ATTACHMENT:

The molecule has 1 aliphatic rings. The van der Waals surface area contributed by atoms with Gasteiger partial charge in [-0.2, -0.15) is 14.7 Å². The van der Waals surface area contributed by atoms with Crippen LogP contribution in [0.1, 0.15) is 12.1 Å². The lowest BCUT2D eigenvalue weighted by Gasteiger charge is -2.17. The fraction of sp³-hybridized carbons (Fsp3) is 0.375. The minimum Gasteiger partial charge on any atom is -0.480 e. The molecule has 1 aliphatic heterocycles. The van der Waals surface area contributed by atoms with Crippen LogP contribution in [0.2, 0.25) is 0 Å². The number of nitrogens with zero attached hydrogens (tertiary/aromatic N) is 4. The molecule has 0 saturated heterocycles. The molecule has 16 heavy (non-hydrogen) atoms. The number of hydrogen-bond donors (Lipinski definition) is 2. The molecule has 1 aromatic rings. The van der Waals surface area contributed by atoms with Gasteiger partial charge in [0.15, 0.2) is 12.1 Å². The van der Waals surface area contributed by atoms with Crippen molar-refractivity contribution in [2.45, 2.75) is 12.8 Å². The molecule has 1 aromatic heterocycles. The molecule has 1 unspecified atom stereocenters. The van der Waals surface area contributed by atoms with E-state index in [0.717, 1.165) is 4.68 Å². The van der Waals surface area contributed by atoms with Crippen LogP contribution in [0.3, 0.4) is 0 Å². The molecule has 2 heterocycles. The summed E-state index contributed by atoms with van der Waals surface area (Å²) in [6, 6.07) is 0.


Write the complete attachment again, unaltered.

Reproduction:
The molecule has 1 aliphatic rings. The van der Waals surface area contributed by atoms with Gasteiger partial charge in [-0.2, -0.15) is 14.7 Å². The van der Waals surface area contributed by atoms with Crippen LogP contribution in [0.1, 0.15) is 12.1 Å². The lowest BCUT2D eigenvalue weighted by Gasteiger charge is -2.17. The fraction of sp³-hybridized carbons (Fsp3) is 0.375. The minimum Gasteiger partial charge on any atom is -0.480 e. The molecule has 1 aliphatic heterocycles. The van der Waals surface area contributed by atoms with Crippen LogP contribution in [0.2, 0.25) is 0 Å². The number of nitrogens with zero attached hydrogens (tertiary/aromatic N) is 4. The molecule has 0 saturated heterocycles. The molecule has 16 heavy (non-hydrogen) atoms. The number of hydrogen-bond donors (Lipinski definition) is 2. The molecule has 1 aromatic rings. The van der Waals surface area contributed by atoms with Gasteiger partial charge in [0.15, 0.2) is 12.1 Å². The van der Waals surface area contributed by atoms with Crippen molar-refractivity contribution in [2.45, 2.75) is 12.8 Å². The molecule has 1 aromatic heterocycles. The molecule has 1 unspecified atom stereocenters. The van der Waals surface area contributed by atoms with E-state index in [0.717, 1.165) is 4.68 Å². The van der Waals surface area contributed by atoms with Crippen LogP contribution in [0.3, 0.4) is 0 Å². The molecule has 2 heterocycles. The summed E-state index contributed by atoms with van der Waals surface area (Å²) in [6, 6.07) is 0.